From Us to You

The campy humor and covert bragging of the family Christmas letter

Harris & Ewing / Library of Congress

"I THINK we ought to write a Christmas letter this year," my wife said at the breakfast table the other morning.

"A what?" I asked warily.

"A Christmas letter. You know, like the kind the Huggins send out to all their friends every year."

I recalled the Huggins' Christmas letters: five page mimeographed reports on family activities for the preceding year, with the simple greetings of the season all but buried.

I hurried off to work before my wife could pursue the subject any further, but, that evening she presented me with a packet of letters including not only the recent efforts of the Huggins hut Christmas letters other families had sent us as well.

"Now you read these and see if you don't think it would be a good idea for us to do this instead of sending cards this Christmas," she said.

One would have been enough, for the letters were indistinguishable in style and content. Posing innocently as Christmas greetings, they were actually unabashed family sagas. The writers touched lightly on the misfortunes which their families suffered during the year, dwelt gladly on happy events, and missed no opportunity for self congratulation.

I haven't the slightest intention of writing a Christmas letter myself, but once I'd put a red or green ribbon in my typewriter, I'm sure I could turn one out in no time at all.

"OUR HOUSE TO YOURS!" is the standard beginning. Centered at the top of an 8 x 11" sheet of paper, it spares the writer the nuisance of penning salutations on the hundred or more copies he will doubtless send out. The exclamation mark is the first of dozens that will be used. No Christmas letter averages fewer than eighteen "!'s," "!!'s," or "(!)'s" a page.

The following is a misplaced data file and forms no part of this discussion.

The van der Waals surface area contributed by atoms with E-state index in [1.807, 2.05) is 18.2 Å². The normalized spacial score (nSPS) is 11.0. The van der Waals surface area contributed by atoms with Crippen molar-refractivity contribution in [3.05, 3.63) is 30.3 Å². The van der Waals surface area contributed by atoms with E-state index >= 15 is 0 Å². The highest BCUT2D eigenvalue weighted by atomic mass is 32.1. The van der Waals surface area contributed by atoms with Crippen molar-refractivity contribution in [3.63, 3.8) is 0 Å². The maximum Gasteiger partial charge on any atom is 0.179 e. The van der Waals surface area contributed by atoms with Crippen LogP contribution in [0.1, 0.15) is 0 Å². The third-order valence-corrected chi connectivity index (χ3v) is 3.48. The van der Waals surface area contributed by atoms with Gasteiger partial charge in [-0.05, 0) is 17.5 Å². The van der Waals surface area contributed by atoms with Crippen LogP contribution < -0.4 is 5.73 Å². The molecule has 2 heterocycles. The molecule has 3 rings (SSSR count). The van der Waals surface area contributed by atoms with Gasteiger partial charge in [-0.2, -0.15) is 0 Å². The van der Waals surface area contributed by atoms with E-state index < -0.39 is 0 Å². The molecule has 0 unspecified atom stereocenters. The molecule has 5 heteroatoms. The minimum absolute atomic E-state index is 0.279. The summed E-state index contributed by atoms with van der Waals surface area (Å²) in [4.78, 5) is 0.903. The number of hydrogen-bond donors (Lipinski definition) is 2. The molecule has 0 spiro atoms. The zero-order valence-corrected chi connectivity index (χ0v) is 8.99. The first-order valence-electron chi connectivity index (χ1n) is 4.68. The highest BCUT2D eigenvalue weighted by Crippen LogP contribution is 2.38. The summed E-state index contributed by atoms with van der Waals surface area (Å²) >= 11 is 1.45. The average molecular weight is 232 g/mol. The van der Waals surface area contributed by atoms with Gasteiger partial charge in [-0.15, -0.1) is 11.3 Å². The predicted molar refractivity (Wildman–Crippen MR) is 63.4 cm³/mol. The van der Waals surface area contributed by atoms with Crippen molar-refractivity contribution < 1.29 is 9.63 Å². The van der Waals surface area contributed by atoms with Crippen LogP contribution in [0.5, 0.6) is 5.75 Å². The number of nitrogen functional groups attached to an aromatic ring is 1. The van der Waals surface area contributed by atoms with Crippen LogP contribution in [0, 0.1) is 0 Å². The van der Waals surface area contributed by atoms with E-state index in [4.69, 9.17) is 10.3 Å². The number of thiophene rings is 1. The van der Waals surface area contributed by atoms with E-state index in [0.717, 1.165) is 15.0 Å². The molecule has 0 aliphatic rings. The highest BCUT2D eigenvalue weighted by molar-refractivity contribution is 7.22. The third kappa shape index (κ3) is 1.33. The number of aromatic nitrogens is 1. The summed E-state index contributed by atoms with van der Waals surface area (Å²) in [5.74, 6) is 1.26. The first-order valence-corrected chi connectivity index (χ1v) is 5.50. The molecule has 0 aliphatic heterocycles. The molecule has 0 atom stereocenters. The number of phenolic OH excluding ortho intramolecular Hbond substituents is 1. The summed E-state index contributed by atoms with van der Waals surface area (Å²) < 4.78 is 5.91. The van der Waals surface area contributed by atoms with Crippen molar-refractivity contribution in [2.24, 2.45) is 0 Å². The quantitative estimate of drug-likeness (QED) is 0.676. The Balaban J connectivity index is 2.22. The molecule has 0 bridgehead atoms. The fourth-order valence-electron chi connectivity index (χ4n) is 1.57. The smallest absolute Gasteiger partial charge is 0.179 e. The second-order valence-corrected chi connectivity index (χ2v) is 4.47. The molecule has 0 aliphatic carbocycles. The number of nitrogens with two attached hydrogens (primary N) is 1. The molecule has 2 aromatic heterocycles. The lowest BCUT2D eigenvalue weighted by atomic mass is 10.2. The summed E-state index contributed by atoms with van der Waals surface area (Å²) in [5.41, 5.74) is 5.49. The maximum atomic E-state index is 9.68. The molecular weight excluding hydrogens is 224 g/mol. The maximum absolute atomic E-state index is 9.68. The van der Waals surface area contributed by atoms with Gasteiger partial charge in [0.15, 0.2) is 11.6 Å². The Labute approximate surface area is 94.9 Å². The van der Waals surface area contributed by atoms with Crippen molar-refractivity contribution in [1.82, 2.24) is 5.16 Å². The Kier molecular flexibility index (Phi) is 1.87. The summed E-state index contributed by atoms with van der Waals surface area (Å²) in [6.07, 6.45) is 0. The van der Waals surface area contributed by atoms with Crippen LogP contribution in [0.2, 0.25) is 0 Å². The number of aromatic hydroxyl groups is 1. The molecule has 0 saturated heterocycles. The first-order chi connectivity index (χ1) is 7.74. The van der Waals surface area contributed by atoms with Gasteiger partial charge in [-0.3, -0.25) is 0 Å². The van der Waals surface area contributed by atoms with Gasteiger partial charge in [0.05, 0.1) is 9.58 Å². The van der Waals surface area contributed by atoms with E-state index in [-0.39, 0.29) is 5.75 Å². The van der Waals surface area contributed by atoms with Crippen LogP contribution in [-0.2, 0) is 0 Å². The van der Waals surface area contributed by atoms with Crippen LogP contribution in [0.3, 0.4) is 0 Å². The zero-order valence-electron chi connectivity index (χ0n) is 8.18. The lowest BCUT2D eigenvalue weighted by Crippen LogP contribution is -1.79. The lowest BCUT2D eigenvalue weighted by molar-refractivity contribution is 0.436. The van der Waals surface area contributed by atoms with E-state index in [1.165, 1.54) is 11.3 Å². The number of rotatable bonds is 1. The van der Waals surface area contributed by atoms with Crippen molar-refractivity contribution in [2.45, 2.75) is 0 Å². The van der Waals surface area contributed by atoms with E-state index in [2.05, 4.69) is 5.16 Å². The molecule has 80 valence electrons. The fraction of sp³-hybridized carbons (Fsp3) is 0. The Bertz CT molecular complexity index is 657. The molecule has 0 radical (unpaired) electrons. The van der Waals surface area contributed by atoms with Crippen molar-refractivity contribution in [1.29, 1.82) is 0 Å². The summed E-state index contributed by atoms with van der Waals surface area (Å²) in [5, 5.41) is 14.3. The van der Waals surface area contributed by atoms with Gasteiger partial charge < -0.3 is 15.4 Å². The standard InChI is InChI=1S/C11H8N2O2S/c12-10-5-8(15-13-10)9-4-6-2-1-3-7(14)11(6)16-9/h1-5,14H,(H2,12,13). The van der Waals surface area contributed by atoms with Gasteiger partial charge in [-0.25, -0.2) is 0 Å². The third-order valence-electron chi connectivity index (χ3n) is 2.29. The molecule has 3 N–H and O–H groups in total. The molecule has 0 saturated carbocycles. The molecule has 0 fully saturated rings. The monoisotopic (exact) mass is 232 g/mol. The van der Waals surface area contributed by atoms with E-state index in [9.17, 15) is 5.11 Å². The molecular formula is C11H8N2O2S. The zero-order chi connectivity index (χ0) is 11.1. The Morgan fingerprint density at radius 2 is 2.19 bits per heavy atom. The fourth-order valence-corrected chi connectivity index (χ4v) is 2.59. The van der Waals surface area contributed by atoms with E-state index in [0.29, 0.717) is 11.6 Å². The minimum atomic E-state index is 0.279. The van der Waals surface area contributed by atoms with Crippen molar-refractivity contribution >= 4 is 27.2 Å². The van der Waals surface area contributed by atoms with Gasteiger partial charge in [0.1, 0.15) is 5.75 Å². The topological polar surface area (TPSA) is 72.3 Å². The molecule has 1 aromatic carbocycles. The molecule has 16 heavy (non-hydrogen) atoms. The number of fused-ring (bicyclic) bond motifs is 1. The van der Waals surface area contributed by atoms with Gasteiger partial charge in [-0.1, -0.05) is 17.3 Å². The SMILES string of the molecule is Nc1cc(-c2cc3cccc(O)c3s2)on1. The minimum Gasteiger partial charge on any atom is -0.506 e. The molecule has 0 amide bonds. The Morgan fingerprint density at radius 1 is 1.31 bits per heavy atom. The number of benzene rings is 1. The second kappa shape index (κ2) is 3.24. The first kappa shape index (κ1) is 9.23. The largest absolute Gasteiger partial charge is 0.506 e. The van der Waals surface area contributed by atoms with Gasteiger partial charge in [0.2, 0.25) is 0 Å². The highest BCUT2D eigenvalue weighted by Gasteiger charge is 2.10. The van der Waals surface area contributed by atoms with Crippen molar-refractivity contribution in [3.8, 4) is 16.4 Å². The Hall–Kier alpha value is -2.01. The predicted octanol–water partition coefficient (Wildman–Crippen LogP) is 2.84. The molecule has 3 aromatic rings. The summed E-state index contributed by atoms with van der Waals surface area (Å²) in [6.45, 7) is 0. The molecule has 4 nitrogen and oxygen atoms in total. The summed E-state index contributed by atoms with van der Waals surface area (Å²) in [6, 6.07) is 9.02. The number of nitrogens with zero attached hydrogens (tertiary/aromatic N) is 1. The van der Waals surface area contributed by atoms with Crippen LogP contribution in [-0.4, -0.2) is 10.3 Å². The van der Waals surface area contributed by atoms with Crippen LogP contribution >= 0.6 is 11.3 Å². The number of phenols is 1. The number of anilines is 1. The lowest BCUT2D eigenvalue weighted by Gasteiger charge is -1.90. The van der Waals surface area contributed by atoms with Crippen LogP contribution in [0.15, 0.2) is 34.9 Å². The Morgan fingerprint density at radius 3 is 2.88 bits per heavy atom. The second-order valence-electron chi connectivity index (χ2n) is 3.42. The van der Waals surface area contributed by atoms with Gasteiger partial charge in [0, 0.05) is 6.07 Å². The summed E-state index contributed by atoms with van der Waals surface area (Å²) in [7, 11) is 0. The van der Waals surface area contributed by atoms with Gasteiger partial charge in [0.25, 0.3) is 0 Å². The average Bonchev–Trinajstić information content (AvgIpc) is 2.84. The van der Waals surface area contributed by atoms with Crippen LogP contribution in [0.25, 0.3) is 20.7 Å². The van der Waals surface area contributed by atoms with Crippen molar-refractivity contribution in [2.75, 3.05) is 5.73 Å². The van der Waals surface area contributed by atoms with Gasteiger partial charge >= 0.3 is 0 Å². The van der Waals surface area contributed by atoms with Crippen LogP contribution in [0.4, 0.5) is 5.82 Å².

The opening sentence always starts with the word "Well." "Well, here it is Christmas again!" is a favorite; or, "Well, hard as it is to realize, Christmas has rolled round once more!" A somewhat more expansive opening is "Well, Christmas finds us all one year older, but young as ever in the spirit of the Season!" Actually what is said is unimportant as long as the sentence starts with "Well," and ends, of course, with an exclamation mark.

Having taken due note of the season, the Christmas letter writer works immediately into his first main topic—the accidents which befell him and his family and the diseases they suffered during the year. He writes with cheerful fortitude. Broken arms and legs call forth the reminiscent chuckle, and childhood diseases open the way for humor of a sort. "As it must to all children," the Huggins wrote last Christmas, "the mumps came to Albert Jr. and to Susie. Fortunately they were taken sick during the spring vacation and didn't miss any school. We don't think they'd agree with our use of the word 'fortunately.' (Haha!)" The parenthetical "Ha ha!" or simply "Ha!" appears at least once in each paragraph of a Christmas letter.

The writer next reviews the unusual activities of the year— the family's annual vacation at Sunrise Lake, for example. The summer vacation looms large in Christmas letters. Golf scores, size of fish caught, and the successes of the children in swimming and boating contests are good for a page and a half.